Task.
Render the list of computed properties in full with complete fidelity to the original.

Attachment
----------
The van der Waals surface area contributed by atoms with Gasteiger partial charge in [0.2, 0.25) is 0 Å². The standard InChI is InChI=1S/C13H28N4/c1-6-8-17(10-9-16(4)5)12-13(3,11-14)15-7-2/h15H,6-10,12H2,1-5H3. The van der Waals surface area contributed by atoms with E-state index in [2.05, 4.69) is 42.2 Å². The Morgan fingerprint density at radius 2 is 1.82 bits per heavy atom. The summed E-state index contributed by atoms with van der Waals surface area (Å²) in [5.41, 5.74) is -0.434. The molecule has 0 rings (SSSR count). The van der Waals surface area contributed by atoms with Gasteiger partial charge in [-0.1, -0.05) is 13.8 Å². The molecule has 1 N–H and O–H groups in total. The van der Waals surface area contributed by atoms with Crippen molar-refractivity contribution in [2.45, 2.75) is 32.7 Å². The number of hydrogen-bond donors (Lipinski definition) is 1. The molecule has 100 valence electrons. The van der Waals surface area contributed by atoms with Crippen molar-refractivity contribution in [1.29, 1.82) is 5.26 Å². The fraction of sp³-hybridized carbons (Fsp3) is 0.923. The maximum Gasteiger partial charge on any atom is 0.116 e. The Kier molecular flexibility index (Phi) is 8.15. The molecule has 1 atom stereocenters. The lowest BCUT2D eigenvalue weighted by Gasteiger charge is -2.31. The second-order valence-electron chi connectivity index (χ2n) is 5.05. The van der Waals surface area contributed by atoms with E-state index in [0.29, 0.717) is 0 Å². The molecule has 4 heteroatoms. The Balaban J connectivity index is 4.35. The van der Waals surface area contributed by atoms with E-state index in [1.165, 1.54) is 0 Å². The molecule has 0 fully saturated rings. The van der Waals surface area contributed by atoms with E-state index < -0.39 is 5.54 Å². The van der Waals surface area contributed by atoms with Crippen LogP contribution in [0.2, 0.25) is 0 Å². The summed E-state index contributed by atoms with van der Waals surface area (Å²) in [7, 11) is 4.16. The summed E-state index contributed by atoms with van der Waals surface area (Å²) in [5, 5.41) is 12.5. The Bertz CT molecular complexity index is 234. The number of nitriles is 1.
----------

The van der Waals surface area contributed by atoms with Gasteiger partial charge in [0.2, 0.25) is 0 Å². The standard InChI is InChI=1S/C13H28N4/c1-6-8-17(10-9-16(4)5)12-13(3,11-14)15-7-2/h15H,6-10,12H2,1-5H3. The van der Waals surface area contributed by atoms with E-state index in [2.05, 4.69) is 42.2 Å². The Morgan fingerprint density at radius 2 is 1.82 bits per heavy atom. The summed E-state index contributed by atoms with van der Waals surface area (Å²) in [5.41, 5.74) is -0.434. The molecule has 0 rings (SSSR count). The van der Waals surface area contributed by atoms with Gasteiger partial charge in [-0.1, -0.05) is 13.8 Å². The molecule has 1 N–H and O–H groups in total. The van der Waals surface area contributed by atoms with Crippen molar-refractivity contribution in [2.45, 2.75) is 32.7 Å². The number of hydrogen-bond donors (Lipinski definition) is 1. The molecule has 100 valence electrons. The van der Waals surface area contributed by atoms with Crippen molar-refractivity contribution in [1.29, 1.82) is 5.26 Å². The fraction of sp³-hybridized carbons (Fsp3) is 0.923. The maximum Gasteiger partial charge on any atom is 0.116 e. The Kier molecular flexibility index (Phi) is 8.15. The molecule has 1 atom stereocenters. The lowest BCUT2D eigenvalue weighted by Gasteiger charge is -2.31. The second-order valence-electron chi connectivity index (χ2n) is 5.05. The van der Waals surface area contributed by atoms with E-state index in [0.29, 0.717) is 0 Å². The molecule has 4 heteroatoms. The Balaban J connectivity index is 4.35. The van der Waals surface area contributed by atoms with E-state index in [1.165, 1.54) is 0 Å². The molecule has 0 fully saturated rings. The van der Waals surface area contributed by atoms with E-state index < -0.39 is 5.54 Å². The van der Waals surface area contributed by atoms with Crippen LogP contribution in [0.2, 0.25) is 0 Å². The summed E-state index contributed by atoms with van der Waals surface area (Å²) in [7, 11) is 4.16. The summed E-state index contributed by atoms with van der Waals surface area (Å²) in [5, 5.41) is 12.5. The Bertz CT molecular complexity index is 234. The number of nitriles is 1.